Ariel Cohen: United States will pay less attention to unresolved territorial conflicts
Azerbaijan, Baku, Dec. 17 / Trend E.Tariverdiyeva /
Heritage Foundation's leading expert on Eurasia and Trend Expert Council member Ariel Cohen believes Armenia's failure to release even two occupied regions of Azerbaijan, despite expectations, was a great disappointment of the OSCE Astana summit.
In summing up 2010, Cohen told Trend that "The Astana summit has demonstrated the limits of the OSCE as an organization for maintaining peace and security, as it works on the principle of taking decisions by consensus rather than majority vote and has limited resources."
After an eleven year hiatus, the OSCE held its summit in Astana on Dec.1-2 under the Kazakh chairmanship. The summit brought together heads of states and governments of all member countries.
The OSCE Astana summit adopted a joint statement by the presidents of Armenia and Azerbaijan, as well as the heads of delegations of the OSCE Minsk Group which co-chair countries in the Nagorno-Karabakh resolution. The statement calls for a rapid resolution of the conflict.
The conflict between the two South Caucasus countries began in 1988 when Armenia made territorial claims against Azerbaijan. Armenian armed forces have occupied 20 percent of Azerbaijan since 1992, including the Nagorno-Karabakh region and 7 surrounding districts.
Azerbaijan and Armenia signed a ceasefire agreement in 1994. The co-chairs of the OSCE Minsk Group - Russia, France, and the U.S. - are currently holding the peace negotiations.
Armenia has not yet implemented the U.N. Security Council's four resolutions on the liberation of the Nagorno-Karabakh and the surrounding regions.
Unfortunately, Cohen said, the leaders of the conflicting countries used the Astana summit as a platform for mutual accusations for the lack of progress and instead of implementing their commitment to the peaceful settlement of the territorial dispute.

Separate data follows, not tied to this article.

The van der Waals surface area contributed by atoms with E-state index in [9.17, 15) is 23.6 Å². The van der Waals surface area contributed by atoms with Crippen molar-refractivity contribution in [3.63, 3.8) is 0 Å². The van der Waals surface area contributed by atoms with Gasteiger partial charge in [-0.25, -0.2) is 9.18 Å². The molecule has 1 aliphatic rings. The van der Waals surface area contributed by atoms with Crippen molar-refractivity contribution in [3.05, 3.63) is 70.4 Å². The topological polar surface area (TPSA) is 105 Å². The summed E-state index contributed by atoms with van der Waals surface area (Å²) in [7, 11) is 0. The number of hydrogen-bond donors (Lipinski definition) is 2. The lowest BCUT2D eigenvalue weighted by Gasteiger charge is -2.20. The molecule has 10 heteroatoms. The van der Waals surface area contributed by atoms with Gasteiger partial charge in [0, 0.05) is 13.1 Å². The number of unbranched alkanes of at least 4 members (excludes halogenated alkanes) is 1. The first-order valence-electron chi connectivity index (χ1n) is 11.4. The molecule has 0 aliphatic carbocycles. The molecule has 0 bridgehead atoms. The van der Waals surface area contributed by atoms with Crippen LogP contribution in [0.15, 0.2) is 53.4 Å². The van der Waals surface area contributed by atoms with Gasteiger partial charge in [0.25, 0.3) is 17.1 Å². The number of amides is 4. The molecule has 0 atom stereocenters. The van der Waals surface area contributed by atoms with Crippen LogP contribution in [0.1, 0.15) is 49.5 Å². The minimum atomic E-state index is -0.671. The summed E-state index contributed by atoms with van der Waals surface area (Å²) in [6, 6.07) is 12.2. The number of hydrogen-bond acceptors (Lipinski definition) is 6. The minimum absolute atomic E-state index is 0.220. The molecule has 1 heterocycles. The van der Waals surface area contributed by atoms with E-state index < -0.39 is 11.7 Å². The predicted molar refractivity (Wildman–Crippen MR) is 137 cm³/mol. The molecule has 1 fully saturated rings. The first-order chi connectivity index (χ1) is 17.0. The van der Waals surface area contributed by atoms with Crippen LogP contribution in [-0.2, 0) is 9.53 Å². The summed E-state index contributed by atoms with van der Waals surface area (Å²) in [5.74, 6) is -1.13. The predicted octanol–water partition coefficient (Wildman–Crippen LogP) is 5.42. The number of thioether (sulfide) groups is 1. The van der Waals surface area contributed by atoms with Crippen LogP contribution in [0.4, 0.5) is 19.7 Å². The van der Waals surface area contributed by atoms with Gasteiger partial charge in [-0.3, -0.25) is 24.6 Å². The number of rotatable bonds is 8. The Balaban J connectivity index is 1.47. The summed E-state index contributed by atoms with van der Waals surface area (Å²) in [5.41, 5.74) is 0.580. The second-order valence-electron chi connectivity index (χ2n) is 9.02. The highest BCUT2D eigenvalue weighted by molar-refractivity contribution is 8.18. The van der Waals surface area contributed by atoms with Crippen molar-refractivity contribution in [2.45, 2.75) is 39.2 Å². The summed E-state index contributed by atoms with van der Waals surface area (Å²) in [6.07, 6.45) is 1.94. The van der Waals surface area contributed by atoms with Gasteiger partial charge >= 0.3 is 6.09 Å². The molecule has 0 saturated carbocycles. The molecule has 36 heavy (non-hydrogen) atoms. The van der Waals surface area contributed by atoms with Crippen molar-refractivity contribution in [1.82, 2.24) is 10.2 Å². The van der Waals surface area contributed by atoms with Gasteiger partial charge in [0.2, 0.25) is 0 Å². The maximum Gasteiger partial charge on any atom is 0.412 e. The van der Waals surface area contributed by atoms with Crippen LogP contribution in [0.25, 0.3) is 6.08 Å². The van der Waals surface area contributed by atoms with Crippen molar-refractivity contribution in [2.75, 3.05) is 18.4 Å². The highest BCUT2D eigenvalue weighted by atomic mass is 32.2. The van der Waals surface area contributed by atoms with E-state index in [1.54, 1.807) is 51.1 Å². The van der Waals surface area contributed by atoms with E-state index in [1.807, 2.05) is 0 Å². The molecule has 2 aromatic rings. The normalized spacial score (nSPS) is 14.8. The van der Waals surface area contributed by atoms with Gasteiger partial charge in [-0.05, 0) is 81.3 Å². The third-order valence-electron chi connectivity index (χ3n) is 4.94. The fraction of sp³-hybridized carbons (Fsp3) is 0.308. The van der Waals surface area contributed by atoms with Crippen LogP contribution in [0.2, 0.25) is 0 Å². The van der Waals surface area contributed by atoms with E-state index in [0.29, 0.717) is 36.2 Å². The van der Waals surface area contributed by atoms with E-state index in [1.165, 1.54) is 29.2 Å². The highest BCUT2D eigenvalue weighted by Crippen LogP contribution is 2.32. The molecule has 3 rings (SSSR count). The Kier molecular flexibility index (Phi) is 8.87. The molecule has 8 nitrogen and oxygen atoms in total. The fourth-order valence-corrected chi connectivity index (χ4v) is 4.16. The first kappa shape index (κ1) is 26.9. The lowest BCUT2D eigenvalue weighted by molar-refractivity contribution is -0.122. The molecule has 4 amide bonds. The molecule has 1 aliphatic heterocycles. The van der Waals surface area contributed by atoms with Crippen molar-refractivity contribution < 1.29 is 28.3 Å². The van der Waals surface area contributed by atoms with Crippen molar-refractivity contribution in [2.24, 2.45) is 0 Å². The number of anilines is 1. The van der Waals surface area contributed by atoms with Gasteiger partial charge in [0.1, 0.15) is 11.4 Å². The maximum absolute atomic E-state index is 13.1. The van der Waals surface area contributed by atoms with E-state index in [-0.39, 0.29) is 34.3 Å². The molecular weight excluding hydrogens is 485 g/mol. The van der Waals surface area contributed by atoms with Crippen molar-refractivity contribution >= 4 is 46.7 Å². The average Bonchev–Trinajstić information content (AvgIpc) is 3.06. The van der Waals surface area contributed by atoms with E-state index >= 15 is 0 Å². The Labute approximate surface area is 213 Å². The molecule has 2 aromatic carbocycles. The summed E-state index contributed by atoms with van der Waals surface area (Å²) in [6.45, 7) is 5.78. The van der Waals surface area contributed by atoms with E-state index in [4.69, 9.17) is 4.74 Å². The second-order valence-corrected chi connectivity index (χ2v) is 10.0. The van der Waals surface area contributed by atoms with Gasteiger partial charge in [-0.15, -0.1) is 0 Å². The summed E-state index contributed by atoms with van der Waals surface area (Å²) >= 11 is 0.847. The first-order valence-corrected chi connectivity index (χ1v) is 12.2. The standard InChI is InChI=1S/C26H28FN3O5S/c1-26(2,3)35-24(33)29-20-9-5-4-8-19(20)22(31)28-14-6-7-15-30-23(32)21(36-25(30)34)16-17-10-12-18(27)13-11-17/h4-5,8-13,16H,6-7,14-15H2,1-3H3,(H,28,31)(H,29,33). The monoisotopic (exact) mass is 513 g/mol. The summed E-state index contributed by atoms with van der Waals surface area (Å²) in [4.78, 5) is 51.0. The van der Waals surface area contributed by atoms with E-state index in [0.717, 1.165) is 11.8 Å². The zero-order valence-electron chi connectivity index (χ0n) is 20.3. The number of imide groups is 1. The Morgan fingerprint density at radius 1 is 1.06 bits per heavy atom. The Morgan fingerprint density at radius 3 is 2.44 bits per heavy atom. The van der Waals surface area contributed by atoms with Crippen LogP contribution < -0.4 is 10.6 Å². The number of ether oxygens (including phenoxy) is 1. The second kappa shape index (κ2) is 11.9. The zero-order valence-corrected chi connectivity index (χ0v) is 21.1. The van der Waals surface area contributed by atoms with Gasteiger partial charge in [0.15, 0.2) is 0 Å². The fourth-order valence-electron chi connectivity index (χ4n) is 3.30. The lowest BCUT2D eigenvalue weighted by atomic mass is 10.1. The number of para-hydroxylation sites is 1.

"I regret that the forecast for 2011 on Nagorno-Karabakh is disappointing. The conflict hardly has a prospect of a breakthrough, especially since the parties had missed such a wonderful opportunity as the OSCE summit," Cohen told Trend over the telephone from Minsk.
He said the United States may not have as much attention to this conflict in 2011, before the forthcoming presidential elections in 2012. In addition, 2011 will be a crucial, if not critical year for the operations of coalition forces in Afghanistan, Cohen said.
"This means that the U.S. will have other priorities, and Washington, judging by recent statements of Secretary of State Hillary Clinton, will circumscribe its role even in regard to an important conflict, such as the Middle East," Cohen said. "So intractable conflicts, in which the prospects for immediate political and public relations dividend for Washington are small, and a threat to national security is also limited, offer a lower priority for the U.S. administration, especially given the continuing difficulties with the country's economic situation."
Cohen believes with regard to the intermediary mission of Russia it is not all unique.
Cohen said that Russian President Dmitry Medvedev has already made an enormous contribution in time and effort in an attempt to resolve this conflict, but got no progress in return.
It is obvious that Azerbaijan is ready for serious concessions to achieve progress and, President Medvedev is aware of who is not cooperating, he said.
"On the other hand, the historical ties between Armenia and Russia can not be shaken by Azerbaijan's readiness to resolve the conflict. Nothing but Armenia's major reorientation toward the U.S., which, incidentally, is possible in the future, will change the balance of power in the Russian-Azerbaijani-Armenian triangle," Cohen said.